Queen Elizabeth II turns 95 today (April 21), just days after she buried her husband, Prince Philip, at St George's Chapel in Windsor.
Her Majesty is the longest-reigning monarch in British history and despite her age, she plans to enjoy many more years on the throne.
Every year, the Queen has the opportunity to celebrate her birthday twice, one on her actual birth date and a second on another date.
The tradition for the British monarch to have two birthdays began back in 1748 by George II, who was born in November, a month he felt was too cold to host a parade.
Instead, he decided festivities would carry on into the spring with a military parade known as Trooping the Colour.
The celebration is usually held on a Saturday in June, often the second weekend, with the Queen's "official" birthday being June 13 this year.
Her Majesty last celebrated with a parade in 2019 as she was forced to cancel celebrations in line with UK Government advice amid the pandemic.
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Normally, members of the British public gather with Union Jacks and fill the Mall outside Buckingham Palace before a big parade begins.
The parade starts at the Buckingham Palace before moving along the Mall to Horse Guards Parade at Whitehall, near to Downing Street, and then back again.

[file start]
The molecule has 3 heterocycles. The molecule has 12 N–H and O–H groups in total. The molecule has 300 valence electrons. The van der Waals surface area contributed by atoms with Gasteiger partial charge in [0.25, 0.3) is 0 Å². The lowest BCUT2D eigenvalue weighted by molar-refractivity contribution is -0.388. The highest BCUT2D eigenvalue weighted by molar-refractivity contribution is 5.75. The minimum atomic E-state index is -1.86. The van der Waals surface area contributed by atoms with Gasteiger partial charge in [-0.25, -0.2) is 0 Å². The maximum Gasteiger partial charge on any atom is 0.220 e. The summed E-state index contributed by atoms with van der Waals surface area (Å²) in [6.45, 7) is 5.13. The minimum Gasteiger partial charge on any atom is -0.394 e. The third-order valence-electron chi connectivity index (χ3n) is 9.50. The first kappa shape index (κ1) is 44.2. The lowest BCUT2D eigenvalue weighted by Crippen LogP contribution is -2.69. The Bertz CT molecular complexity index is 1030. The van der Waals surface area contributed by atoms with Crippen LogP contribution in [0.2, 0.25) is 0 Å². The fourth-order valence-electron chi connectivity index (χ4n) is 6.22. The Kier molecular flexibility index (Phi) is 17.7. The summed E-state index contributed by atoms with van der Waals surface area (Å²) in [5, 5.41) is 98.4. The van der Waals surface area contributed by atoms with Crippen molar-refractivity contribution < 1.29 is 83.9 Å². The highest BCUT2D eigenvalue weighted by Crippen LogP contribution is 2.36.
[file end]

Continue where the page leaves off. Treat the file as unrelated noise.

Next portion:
It's then traditional for the royal family to travel down the Mall as part of the ceremony before gathering on the Palace's balcony to wave and watch the RAF perform.
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She did get to celebrate her birthday however, on her actual birth date, April 21 1926.
The Queen likely spent the day privately with Windsor Castle staff and her consort for over 73 years, the Duke of Edinburgh.
Usually, there is a a 41-gun salute in Hyde Park, a 21-gun salute in Windsor Great Park and a 62-gun salute at the Tower of London on the day but they have been cancelled due to the pandemic.
Her Majesty is also practicing a mourning period of eight-days for Prince Philip, which ends on Thursday April 22, the day after her birthday.
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